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‘Logan’ Director James Mangold Sings Praises of His Production Team

In Fox blockbuster “Logan,” the title character says, “I’m not whatever you think I am.” The same is true of the movie, an “X-Men” sequel that’s more classic Hollywood film noir/Western than superhero movie. Director and co-writer James Mangold talks about the contributions of his team of artisans in giving the film a different vibe from that of its predecessors.

Cinematographer John Mathieson

The idea was to produce a more natural film, on location, which avoided the fetishizing of superhero gear and vehicles that had become a trope of these movies. There’s a general look of what’s been successful in the last decade with superhero movies, and I definitely didn’t want that. I brought up Westerns like “Shane” and “Unforgiven,” but also “The Wrestler” or Clint Eastwood’s “The Gauntlet,” which felt very naturalistic, where lighting was natural or practical, not glammed up. The whole take of the script was that this superhero world was a false dream, and life was more real for these characters. When the audience discovers Logan and Charles living in isolation, it’s more like “Grey Gardens” than Superman’s Fortress of Solitude. Simple, natural lighting, not a lot of filtration or gimmicks. John did amazing work.

Production designer François Audouy 

François and I were working on found locations, not trying to dream up an alternate universe. There were some sets, but not a lot. The interior of the farmhouse was built on a stage, for example, mostly to minimize night work with kids. Most of the film is on location by design. Most tentpoles feel like greenscreen orgies. The ruthless efficiency of putting actors in front of a greenscreen has taken a toll on authenticity and also the performances, with actors acting in a void. We wanted “Logan” to show the breeze in their hair, the sun on their face. I wanted the same process as in “Girl, Interrupted” or “Cop Land.” Plus, we didn’t have a lot of money. Many people describe our movie as a dystopian vision. We just shot America, what the country looks like.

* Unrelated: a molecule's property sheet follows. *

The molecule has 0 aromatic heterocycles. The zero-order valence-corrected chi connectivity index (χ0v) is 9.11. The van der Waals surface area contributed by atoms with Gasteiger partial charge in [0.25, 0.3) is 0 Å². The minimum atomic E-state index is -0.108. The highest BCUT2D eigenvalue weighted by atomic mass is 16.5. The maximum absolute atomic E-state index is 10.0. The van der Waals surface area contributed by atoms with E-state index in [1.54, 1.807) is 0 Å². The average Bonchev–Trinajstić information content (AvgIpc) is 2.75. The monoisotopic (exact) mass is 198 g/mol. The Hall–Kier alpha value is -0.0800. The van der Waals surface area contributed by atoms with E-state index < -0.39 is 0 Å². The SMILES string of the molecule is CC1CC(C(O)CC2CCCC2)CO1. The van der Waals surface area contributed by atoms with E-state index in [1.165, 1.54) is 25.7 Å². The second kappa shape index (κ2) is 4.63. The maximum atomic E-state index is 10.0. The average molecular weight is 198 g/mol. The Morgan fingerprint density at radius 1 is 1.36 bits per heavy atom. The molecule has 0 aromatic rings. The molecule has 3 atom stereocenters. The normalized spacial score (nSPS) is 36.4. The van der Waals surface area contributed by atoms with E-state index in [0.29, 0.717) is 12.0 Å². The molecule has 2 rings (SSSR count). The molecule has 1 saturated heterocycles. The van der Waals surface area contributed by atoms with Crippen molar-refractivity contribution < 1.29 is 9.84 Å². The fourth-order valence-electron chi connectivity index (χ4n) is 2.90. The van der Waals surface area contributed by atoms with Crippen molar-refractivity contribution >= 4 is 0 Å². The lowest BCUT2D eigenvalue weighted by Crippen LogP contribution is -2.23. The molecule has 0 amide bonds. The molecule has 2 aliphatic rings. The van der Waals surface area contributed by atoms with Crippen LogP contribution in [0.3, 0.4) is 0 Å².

Sound supervisor Don Sylvester, Sound mixers Paul Massey, David Giammarco

Film allows us intimacy with characters, in how close we can be. My note to actors is often “Give me less” — moments can be really fragile. The sound team is forbidden to ask actors to pick up their level. This can be an extreme challenge for the sound team, but I have a miraculous group. Don, Paul and David are geniuses. That was always the hope of this movie: The biggest special effect would be the performances.

Editors Michael McCusker, Dirk Westervelt

Action movies have developed a shorthand of production; every scene is shot by three cameras, with the thinking, “You will find it in the cutting room.” But you just end up with “bits.” A lot of films seem like a never-ending commercial. I try to have a plan for how things will go together, with moments in the scene you want to highlight. The editing room becomes an unpacking of the plans we had for action and quiet scenes. The point was to get audiences in for full ride. You’ve got to make pianissimo moments work, and you have to make the big finish work. One feeds the other. Michael and Dirk are experts at that.

Music Marco Beltrami

We worked hard to make this a personal story. It’s about a family unit and changes that happen to them. We wanted to avoid that bombastic thumping score. I played lots of records — listen to the jazz of David Shire for “The Conversation,” the score for “The Gauntlet,” Quincy Jones, Lalo Schifrin. In the 1960s and ’70s, movie scores had a bluesier, jazzier feel, not trying to blast us. Marco really rose to that challenge. He brought in great musicians, would give them charts or a melodic flow, and they’d lay out pieces and we’d work with those. I wanted a movie that felt like the score was human-made. I think Marco hit it out of the park.

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